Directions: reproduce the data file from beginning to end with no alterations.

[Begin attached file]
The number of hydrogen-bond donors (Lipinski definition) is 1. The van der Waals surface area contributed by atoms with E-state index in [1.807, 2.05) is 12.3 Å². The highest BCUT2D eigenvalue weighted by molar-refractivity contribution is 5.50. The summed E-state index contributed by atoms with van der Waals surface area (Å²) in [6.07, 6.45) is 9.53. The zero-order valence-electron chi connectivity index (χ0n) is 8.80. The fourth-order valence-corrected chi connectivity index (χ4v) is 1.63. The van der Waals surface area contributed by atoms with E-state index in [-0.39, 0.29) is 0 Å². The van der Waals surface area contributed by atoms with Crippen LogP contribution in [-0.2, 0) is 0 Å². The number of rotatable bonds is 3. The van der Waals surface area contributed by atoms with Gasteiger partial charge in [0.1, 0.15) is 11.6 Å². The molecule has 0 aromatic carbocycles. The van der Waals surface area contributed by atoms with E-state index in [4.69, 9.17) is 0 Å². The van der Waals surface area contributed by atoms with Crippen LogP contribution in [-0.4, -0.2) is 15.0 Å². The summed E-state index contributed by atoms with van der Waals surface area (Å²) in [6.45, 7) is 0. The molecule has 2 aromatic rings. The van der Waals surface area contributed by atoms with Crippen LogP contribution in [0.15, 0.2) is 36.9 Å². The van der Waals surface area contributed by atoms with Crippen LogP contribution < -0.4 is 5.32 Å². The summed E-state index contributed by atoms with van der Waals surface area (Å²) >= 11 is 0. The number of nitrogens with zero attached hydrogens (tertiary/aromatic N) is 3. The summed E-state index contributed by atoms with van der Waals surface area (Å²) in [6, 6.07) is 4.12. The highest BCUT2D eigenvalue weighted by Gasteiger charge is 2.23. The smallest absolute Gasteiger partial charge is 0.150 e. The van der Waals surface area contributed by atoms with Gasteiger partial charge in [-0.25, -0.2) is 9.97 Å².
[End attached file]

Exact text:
The number of hydrogen-bond donors (Lipinski definition) is 1. The van der Waals surface area contributed by atoms with E-state index in [1.807, 2.05) is 12.3 Å². The highest BCUT2D eigenvalue weighted by molar-refractivity contribution is 5.50. The summed E-state index contributed by atoms with van der Waals surface area (Å²) in [6.07, 6.45) is 9.53. The zero-order valence-electron chi connectivity index (χ0n) is 8.80. The fourth-order valence-corrected chi connectivity index (χ4v) is 1.63. The van der Waals surface area contributed by atoms with E-state index in [-0.39, 0.29) is 0 Å². The van der Waals surface area contributed by atoms with Crippen LogP contribution in [-0.2, 0) is 0 Å². The number of rotatable bonds is 3. The van der Waals surface area contributed by atoms with Gasteiger partial charge in [0.1, 0.15) is 11.6 Å². The molecule has 0 aromatic carbocycles. The van der Waals surface area contributed by atoms with E-state index in [4.69, 9.17) is 0 Å². The van der Waals surface area contributed by atoms with Crippen LogP contribution in [-0.4, -0.2) is 15.0 Å². The summed E-state index contributed by atoms with van der Waals surface area (Å²) in [6.45, 7) is 0. The molecule has 2 aromatic rings. The van der Waals surface area contributed by atoms with Crippen LogP contribution in [0.15, 0.2) is 36.9 Å². The van der Waals surface area contributed by atoms with Crippen LogP contribution < -0.4 is 5.32 Å². The summed E-state index contributed by atoms with van der Waals surface area (Å²) >= 11 is 0. The number of nitrogens with zero attached hydrogens (tertiary/aromatic N) is 3. The summed E-state index contributed by atoms with van der Waals surface area (Å²) in [6, 6.07) is 4.12. The highest BCUT2D eigenvalue weighted by Gasteiger charge is 2.23. The smallest absolute Gasteiger partial charge is 0.150 e. The van der Waals surface area contributed by atoms with Gasteiger partial charge in [-0.25, -0.2) is 9.97 Å².